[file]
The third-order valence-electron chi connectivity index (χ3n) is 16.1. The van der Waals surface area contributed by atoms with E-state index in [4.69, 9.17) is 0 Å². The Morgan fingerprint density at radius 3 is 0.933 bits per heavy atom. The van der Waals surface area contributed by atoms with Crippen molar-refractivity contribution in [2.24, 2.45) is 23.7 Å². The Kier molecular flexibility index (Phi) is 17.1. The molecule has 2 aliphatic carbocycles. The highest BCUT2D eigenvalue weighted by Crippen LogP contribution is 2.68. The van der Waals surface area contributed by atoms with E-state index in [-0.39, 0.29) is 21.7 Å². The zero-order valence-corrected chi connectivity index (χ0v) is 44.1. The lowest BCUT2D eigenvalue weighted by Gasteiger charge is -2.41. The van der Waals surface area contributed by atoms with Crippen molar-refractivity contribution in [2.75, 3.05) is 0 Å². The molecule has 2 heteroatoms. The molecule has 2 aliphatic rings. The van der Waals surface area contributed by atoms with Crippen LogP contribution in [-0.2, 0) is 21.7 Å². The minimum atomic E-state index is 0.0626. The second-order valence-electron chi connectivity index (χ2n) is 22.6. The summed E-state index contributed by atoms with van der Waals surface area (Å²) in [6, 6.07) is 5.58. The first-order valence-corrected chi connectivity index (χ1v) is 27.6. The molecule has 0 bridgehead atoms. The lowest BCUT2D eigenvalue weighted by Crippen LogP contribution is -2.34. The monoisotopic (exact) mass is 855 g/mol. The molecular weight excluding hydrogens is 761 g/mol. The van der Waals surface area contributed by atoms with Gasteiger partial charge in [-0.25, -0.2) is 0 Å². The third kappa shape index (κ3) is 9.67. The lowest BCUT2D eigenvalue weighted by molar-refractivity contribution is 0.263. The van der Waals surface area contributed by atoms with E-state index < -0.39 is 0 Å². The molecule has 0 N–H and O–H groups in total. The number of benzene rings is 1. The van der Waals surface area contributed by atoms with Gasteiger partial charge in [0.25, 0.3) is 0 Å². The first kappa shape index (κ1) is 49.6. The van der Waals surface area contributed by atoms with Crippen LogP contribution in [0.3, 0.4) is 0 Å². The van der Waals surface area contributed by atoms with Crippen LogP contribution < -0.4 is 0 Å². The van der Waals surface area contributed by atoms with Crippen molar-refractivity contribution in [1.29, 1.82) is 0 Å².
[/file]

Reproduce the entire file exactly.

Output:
The third-order valence-electron chi connectivity index (χ3n) is 16.1. The van der Waals surface area contributed by atoms with E-state index in [4.69, 9.17) is 0 Å². The Morgan fingerprint density at radius 3 is 0.933 bits per heavy atom. The van der Waals surface area contributed by atoms with Crippen molar-refractivity contribution in [2.24, 2.45) is 23.7 Å². The Kier molecular flexibility index (Phi) is 17.1. The molecule has 2 aliphatic carbocycles. The highest BCUT2D eigenvalue weighted by Crippen LogP contribution is 2.68. The van der Waals surface area contributed by atoms with E-state index in [-0.39, 0.29) is 21.7 Å². The zero-order valence-corrected chi connectivity index (χ0v) is 44.1. The lowest BCUT2D eigenvalue weighted by Gasteiger charge is -2.41. The van der Waals surface area contributed by atoms with Crippen molar-refractivity contribution in [2.75, 3.05) is 0 Å². The molecule has 2 heteroatoms. The molecule has 2 aliphatic rings. The van der Waals surface area contributed by atoms with Crippen LogP contribution in [-0.2, 0) is 21.7 Å². The minimum atomic E-state index is 0.0626. The second-order valence-electron chi connectivity index (χ2n) is 22.6. The summed E-state index contributed by atoms with van der Waals surface area (Å²) in [6, 6.07) is 5.58. The first-order valence-corrected chi connectivity index (χ1v) is 27.6. The molecule has 0 bridgehead atoms. The lowest BCUT2D eigenvalue weighted by Crippen LogP contribution is -2.34. The monoisotopic (exact) mass is 855 g/mol. The molecular weight excluding hydrogens is 761 g/mol. The van der Waals surface area contributed by atoms with Gasteiger partial charge in [-0.25, -0.2) is 0 Å². The third kappa shape index (κ3) is 9.67. The lowest BCUT2D eigenvalue weighted by molar-refractivity contribution is 0.263. The van der Waals surface area contributed by atoms with E-state index < -0.39 is 0 Å². The molecule has 0 N–H and O–H groups in total. The number of benzene rings is 1. The van der Waals surface area contributed by atoms with Gasteiger partial charge in [0.25, 0.3) is 0 Å². The first kappa shape index (κ1) is 49.6. The van der Waals surface area contributed by atoms with Crippen LogP contribution in [0.3, 0.4) is 0 Å². The van der Waals surface area contributed by atoms with Crippen LogP contribution < -0.4 is 0 Å². The van der Waals surface area contributed by atoms with Crippen molar-refractivity contribution in [1.29, 1.82) is 0 Å².